top of page
  • Writer's pictureJoanna

Border Patrol and Me!

Updated: Jun 14, 2023

Leaving Arusha...

It was crazy to think my time here had really come to an end.

Of course, it had come to an end a few times before… but I always managed to find my way back. This time was permanent… for this portion of my journey, anyway.


I was set to take the 8am shuttle bus into Nairobi again. Of course, I had done this treacherous trip once before, so it was second nature by now. Everyone kept asking me why I went to Nairobi so much, but honestly, it was only for transportational purposes. I can't really ever say I got to know the city at all.


I was fully prepared for my departure from Sawa Sawa. I woke up quite early, collected all my belongings that I’d diligently packed up the night prior… and off I went, down the dusty dirt road for my last time. My intention was to catch a tuk tuk or a taxi into town and be on my way. A few of the girls got up to say goodbye, which was a lovely send off.


I’d managed to spend almost all of my Tanzanian shilling, leaving me with a mere 50,500 in my pocket. Definitely not enough to get me far, but just enough to get me to the bus station. It took a bit of negotiation, but that’s all I had on me and all I was capable of giving… and no room for barter. The buses were all there when I arrived and I was one of the first passengers to board, so I had my pick of seats. It’s always a crap shoot trying to prepare yourself for a somewhat pleasant journey on these shuttles. So many variables come into play as you bound along.


Stinky people. Broken windows. Piles of luggage blocking the aisle. Crying children. The list goes on and on...

Leg room, personal space and comfortability can be compromised at any moment.


I was forced to let go of my baggage, something I’m not necessarily ever ok with. The man refused to let me board the bus with it, which was slightly bothersome, but understandable, considering the size and weight of it. I had purchased it with the full intention of it being ‘carry on,’ for every mode of transport, but since then, it had grown to gigantic proportions and was now heavy enough to be categorized as a burden.


On the final volunteer’s social night, Hope had gone around the room, asking everyone what their greatest fear was. It was a group ice-breaker, meant to allow us all to get to know each other a bit more.


I said sharks, which was the first thing to come to my mind. I've always had a fear of sharks.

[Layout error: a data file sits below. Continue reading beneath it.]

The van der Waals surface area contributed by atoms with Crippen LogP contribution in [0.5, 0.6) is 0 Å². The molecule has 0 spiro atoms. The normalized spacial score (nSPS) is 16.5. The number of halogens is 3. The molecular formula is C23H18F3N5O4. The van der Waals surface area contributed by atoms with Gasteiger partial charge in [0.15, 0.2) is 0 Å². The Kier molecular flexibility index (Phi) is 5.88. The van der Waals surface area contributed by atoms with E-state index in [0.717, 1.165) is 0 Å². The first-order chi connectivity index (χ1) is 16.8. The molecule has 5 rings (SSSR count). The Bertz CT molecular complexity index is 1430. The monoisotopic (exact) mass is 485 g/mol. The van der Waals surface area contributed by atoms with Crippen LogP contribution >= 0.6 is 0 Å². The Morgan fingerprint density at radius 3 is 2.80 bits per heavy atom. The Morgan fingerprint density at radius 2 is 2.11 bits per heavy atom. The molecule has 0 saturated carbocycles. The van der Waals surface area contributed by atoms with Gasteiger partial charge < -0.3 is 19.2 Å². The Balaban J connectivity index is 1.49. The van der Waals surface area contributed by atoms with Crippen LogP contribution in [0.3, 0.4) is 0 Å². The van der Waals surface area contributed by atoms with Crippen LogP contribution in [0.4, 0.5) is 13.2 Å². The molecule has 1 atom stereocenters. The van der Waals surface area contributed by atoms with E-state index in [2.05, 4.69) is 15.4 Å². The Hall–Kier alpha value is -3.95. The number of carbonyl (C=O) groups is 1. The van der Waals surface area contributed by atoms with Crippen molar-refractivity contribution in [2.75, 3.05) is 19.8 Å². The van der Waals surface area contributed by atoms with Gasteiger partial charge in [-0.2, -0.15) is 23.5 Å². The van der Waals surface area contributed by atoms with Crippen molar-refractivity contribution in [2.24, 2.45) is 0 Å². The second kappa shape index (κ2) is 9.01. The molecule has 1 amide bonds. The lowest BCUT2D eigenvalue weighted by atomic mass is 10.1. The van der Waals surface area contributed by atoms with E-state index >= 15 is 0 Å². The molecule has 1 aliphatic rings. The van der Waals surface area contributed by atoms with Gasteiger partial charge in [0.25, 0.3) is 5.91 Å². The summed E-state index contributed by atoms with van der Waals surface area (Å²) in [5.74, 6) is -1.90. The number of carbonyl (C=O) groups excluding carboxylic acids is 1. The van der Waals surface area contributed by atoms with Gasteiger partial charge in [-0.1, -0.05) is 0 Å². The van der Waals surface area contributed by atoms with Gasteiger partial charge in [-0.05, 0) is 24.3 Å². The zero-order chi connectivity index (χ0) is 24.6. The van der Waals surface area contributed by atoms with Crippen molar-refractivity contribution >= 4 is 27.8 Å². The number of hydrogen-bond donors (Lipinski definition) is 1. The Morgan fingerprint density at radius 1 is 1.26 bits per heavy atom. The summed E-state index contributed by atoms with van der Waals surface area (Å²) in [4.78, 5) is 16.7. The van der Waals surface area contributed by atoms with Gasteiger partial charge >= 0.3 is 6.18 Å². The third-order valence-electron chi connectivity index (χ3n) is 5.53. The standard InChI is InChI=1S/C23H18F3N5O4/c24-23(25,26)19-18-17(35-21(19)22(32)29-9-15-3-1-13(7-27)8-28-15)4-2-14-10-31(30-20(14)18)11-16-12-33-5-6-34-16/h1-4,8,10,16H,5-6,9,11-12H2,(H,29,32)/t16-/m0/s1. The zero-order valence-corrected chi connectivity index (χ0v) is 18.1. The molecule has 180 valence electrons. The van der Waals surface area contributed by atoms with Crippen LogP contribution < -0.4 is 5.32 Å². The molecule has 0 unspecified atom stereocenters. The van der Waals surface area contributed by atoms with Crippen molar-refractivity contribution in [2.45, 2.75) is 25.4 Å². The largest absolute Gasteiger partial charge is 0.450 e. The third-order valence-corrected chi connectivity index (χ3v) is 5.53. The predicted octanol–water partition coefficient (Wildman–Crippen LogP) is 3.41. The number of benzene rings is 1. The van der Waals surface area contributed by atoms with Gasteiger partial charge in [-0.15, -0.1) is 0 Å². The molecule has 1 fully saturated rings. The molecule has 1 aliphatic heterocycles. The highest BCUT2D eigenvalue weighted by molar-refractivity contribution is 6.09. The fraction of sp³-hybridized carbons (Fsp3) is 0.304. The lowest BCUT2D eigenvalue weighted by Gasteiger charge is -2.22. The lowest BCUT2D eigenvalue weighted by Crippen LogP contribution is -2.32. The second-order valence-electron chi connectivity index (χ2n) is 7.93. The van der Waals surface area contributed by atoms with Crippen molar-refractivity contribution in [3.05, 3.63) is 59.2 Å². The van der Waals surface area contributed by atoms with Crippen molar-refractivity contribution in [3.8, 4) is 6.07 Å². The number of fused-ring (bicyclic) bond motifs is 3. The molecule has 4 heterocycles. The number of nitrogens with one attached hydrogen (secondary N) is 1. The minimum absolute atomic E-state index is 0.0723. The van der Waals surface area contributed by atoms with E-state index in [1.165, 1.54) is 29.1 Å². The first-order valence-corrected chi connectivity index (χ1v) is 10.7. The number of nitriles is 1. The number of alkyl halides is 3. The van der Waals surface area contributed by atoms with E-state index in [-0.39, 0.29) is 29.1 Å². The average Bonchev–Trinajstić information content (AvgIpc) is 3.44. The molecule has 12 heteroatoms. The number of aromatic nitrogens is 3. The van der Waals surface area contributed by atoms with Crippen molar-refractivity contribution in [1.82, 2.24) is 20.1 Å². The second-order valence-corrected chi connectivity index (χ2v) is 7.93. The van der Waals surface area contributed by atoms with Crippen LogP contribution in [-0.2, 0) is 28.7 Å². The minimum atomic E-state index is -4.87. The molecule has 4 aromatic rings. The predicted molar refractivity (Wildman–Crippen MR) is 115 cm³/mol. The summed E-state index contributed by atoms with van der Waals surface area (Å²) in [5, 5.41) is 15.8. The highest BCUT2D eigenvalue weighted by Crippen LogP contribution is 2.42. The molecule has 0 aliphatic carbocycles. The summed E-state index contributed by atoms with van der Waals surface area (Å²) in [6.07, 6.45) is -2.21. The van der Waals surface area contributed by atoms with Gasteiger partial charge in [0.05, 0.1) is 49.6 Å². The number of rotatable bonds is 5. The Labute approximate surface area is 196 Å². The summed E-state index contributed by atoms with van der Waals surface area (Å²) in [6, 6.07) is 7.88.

Now, thinking more about it, I think my greatest fear is losing my luggage. It is.


I hate it.


I had set out on this trip with the intention of never losing sight of it.

Never. Ever.

No transport transfers, no disappearing down the convey0r belt into the airport abyss… and definitely no being hitched to the top of a dirty bus as it headed across Eastern Africa.


So… I let it go.

I had to.

Begrudgingly…

They pretty much ripped it from my Kung Fu grip and threw it up on top of the shuttle with all the other luggage and boxes and bags… and strapped it down for safety.


Due to the copious amounts of wine from the social night mixed with bumpy roads and cramped conditions, I wasn’t at my very best on the shuttle. For the majority of the trip, I felt appallingly ill and there was more than one occasion, the panic of having to make a blind run off the bus was all I could concentrate on. I slept a lot, but it was always intermittent. There were many disturbances along the road to Kenya...


About one kilometre before the border, I was jerked awake as the shuttle approached a mandatory check stop. As per the norm, a Tanzanian immigration officer boarded the shuttle, requesting to see everyone’s passport.


I opened my purse, pulled out my passport and handed it to him.

Nothing was wrong.

Today was my final day permitted in Tanzania.

No biggie.


Except…


I messed up.

I mess up BIG.


Today wasn’t my final day permitted in Tanzania.


Yesterday was.


I have absolutely NO idea how I messed that up.

NO IDEA.

NO. NO. NO. IDEA.

And believe me... I looked at it on more than one occasion.


The only thing I can really pinpoint... and ultimately determine for the cause of my folly was... instead of looking at 02/03/2023 and intelligently thinking "March 2nd, 2023"… I only managed to concentrate on the 03.. ignoring the initial 02.


My mind was focused on Month / Date / Year… instead of Date / Month / Year.

Foolish.

I blame the copious amounts of 2’s and 3’s…

There were just way too many to have organized themselves properly in my head.